When I first ventured into the world of the internet, I immediately began frequenting boardgame forums. I occasionally heard mention of a game called “Shanghai Trader”, with the game being touted as a fun and chaotic negotiation treat. I managed to acquire an un-punched copy 4 or 5 years ago, but never managed to get it to the table. I actually read the rules several times, but never felt comfortable enough to try to explain the system. I felt it would be one of those games that I’d have to learn from someone else before I could teach it to our group.
A few weeks back, I notified Dave Atwood that his turn to choose the game we would play was coming up. He informed me that he wanted to try Shanghai Trader. I promptly made him a copy of the rules and made sure to re-read the rules myself prior to the game. I figured that between the two of us, we should be able to fully understand the system and explain it to the other players. We succeeded in our task!
The game is set in the turbulent city of Shanghai in the 1930’s. The city was an economic free-for-all, with just about anything being able to be bought, sold, traded and extorted. Wheeling-and-dealing ruled the city, and everything and everybody was up for sale to the highest bidder. Kinda like Wall Street in the 80’s.
The board depicts the old city of Shanghai, divided into a nineteen districts. Each district is further subdivided into neighborhoods containing either trading posts, rackets, warehouses, factories, railroads or the airport. Most of the districts lie within the International Zone, which offers a modicum of protection and safety. Venturing into the warehouse or factory districts, however, is much more dangerous, with a chance of being shanghaied to the rough-and-tumble district of Old Chinatown, infamous for its brothels, gambling houses and opium dens.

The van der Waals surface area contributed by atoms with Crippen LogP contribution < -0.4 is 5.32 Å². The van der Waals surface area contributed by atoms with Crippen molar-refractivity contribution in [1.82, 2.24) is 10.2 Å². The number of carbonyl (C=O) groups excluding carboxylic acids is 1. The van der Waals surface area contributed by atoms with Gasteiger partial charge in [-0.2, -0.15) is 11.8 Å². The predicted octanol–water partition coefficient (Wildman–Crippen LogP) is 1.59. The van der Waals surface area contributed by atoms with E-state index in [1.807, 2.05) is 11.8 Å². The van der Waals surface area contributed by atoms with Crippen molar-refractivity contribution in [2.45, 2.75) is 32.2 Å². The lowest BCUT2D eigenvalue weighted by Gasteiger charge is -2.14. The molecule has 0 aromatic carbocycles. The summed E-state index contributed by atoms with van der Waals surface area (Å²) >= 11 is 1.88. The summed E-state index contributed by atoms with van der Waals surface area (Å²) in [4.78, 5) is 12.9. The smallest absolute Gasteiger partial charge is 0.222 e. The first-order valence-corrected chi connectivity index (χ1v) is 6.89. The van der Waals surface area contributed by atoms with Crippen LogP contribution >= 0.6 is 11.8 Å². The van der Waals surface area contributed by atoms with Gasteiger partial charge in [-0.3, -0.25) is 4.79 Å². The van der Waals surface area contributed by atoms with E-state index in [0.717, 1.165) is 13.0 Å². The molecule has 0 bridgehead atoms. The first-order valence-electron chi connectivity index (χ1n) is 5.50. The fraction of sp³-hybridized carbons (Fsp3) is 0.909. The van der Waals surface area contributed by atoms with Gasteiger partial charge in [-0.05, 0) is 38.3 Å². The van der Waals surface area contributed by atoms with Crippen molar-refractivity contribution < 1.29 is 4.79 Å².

Each player represents one of the nations involved in the economic jungle of Shanghai: U.S, Britain, France, Germany, Japan and Russia. Appropriately, the object of the game is to gain control of various rackets and businesses, extort as much money as possible, then get out of the city before it falls into complete civil disorder.
Since the game is long out-of-print – indeed, to my knowledge, Panther Games is no longer in business – I won’t go into great detail concerning the game’s mechanisms. Instead, I’ll briefly describe the flow of the game and my impressions.
Each turn is divided into five sub-turns. The first sub-turn of each turn is the “Cycle” phase, wherein players extort … er, collect … revenue from their holdings, determine initiative and then make deals with one another. This operates similar to the “Diplomacy Phase” in Diplomacy. Players are free to make whatever deals or arrangements with each other that they desire. These deals usually are made in attempts to secure some degree of protection, usually involving reciprocal promises or the exchange of money or other forms of goods or services. For example, a player controlling the Shanghai Club may agree to provide police protection for one of his opponent’s districts in exchange for being allowed to deposit currency without fees at the Currency Trader, or to keep the nefarious monks of the Buddhist Monastery from extorting his coolies. During this segment, players deploy any police, monks, prostitutes or other employees to the various districts.
Following the ‘Cycle’ phase, four identical ‘seasonal’ phases are conducted. In these phases, the arrival of ships (if any) are determined, a mandatory event is conducted, and players move their counter, hire employees and send out thugs, muggers or assassins.
Ships arrive quasi-randomly based on a chart and die roll. If a ship arrives at a dock containing a player’s warehouse, that warehouse is serviced and will produce more income during the revenue phase. The player who controls the Great Orient Shipping Line racket determines the location where ships arrive. This can be very powerful and is also a great negotiating tool.
Each season, a particular event occurs. This will be a Gala Performance, Roulette Rouble, Bastille Day Bash and the Picnic Races. The owner of the corresponding racket conducts the event, which usually involves players gambling money for a potential reward, or possibly behaving badly at a gala party and being forced to pay a fine. Owning the French Club seems to be the nastiest position, as he has the ability to force one player to pay for the annual Bastille Bash – a sum that can reach as high as $50,000. Ouch! The French really know how to throw a party … and force someone else to pay for it!